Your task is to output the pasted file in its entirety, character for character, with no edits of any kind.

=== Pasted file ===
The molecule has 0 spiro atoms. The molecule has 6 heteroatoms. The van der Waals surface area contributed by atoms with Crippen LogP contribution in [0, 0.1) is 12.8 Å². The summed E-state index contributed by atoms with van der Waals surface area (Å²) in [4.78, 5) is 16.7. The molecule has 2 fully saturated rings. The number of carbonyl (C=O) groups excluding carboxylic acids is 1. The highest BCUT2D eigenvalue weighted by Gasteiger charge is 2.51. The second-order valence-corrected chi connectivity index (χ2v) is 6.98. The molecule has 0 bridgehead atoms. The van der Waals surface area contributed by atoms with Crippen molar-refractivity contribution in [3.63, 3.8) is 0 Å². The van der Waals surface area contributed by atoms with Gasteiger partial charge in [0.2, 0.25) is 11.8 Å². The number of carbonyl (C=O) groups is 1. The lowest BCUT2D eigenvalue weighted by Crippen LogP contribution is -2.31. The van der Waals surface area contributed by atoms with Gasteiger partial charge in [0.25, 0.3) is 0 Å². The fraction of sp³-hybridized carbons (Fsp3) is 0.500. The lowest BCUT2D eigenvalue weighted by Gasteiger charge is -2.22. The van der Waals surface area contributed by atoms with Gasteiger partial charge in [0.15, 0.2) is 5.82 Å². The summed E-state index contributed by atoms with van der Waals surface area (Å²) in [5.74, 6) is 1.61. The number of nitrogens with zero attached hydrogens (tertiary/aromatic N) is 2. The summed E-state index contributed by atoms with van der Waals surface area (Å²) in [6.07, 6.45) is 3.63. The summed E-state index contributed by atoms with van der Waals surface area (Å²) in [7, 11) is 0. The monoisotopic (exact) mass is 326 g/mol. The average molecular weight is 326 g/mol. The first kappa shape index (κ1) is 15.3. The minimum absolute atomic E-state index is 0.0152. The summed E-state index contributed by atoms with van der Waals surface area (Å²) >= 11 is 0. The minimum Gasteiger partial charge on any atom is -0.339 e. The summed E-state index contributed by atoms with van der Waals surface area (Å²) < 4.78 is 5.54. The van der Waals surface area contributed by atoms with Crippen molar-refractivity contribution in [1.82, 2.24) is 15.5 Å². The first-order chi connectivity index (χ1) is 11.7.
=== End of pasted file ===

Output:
The molecule has 0 spiro atoms. The molecule has 6 heteroatoms. The van der Waals surface area contributed by atoms with Crippen LogP contribution in [0, 0.1) is 12.8 Å². The summed E-state index contributed by atoms with van der Waals surface area (Å²) in [4.78, 5) is 16.7. The molecule has 2 fully saturated rings. The number of carbonyl (C=O) groups excluding carboxylic acids is 1. The highest BCUT2D eigenvalue weighted by Gasteiger charge is 2.51. The second-order valence-corrected chi connectivity index (χ2v) is 6.98. The molecule has 0 bridgehead atoms. The van der Waals surface area contributed by atoms with Crippen molar-refractivity contribution in [3.63, 3.8) is 0 Å². The van der Waals surface area contributed by atoms with Gasteiger partial charge in [0.2, 0.25) is 11.8 Å². The number of carbonyl (C=O) groups is 1. The lowest BCUT2D eigenvalue weighted by Crippen LogP contribution is -2.31. The van der Waals surface area contributed by atoms with Gasteiger partial charge in [0.25, 0.3) is 0 Å². The fraction of sp³-hybridized carbons (Fsp3) is 0.500. The lowest BCUT2D eigenvalue weighted by Gasteiger charge is -2.22. The van der Waals surface area contributed by atoms with Gasteiger partial charge in [0.15, 0.2) is 5.82 Å². The summed E-state index contributed by atoms with van der Waals surface area (Å²) in [5.74, 6) is 1.61. The number of nitrogens with zero attached hydrogens (tertiary/aromatic N) is 2. The summed E-state index contributed by atoms with van der Waals surface area (Å²) in [6.07, 6.45) is 3.63. The summed E-state index contributed by atoms with van der Waals surface area (Å²) in [7, 11) is 0. The monoisotopic (exact) mass is 326 g/mol. The average molecular weight is 326 g/mol. The first kappa shape index (κ1) is 15.3. The minimum absolute atomic E-state index is 0.0152. The summed E-state index contributed by atoms with van der Waals surface area (Å²) >= 11 is 0. The minimum Gasteiger partial charge on any atom is -0.339 e. The summed E-state index contributed by atoms with van der Waals surface area (Å²) < 4.78 is 5.54. The van der Waals surface area contributed by atoms with Crippen molar-refractivity contribution in [1.82, 2.24) is 15.5 Å². The first-order chi connectivity index (χ1) is 11.7.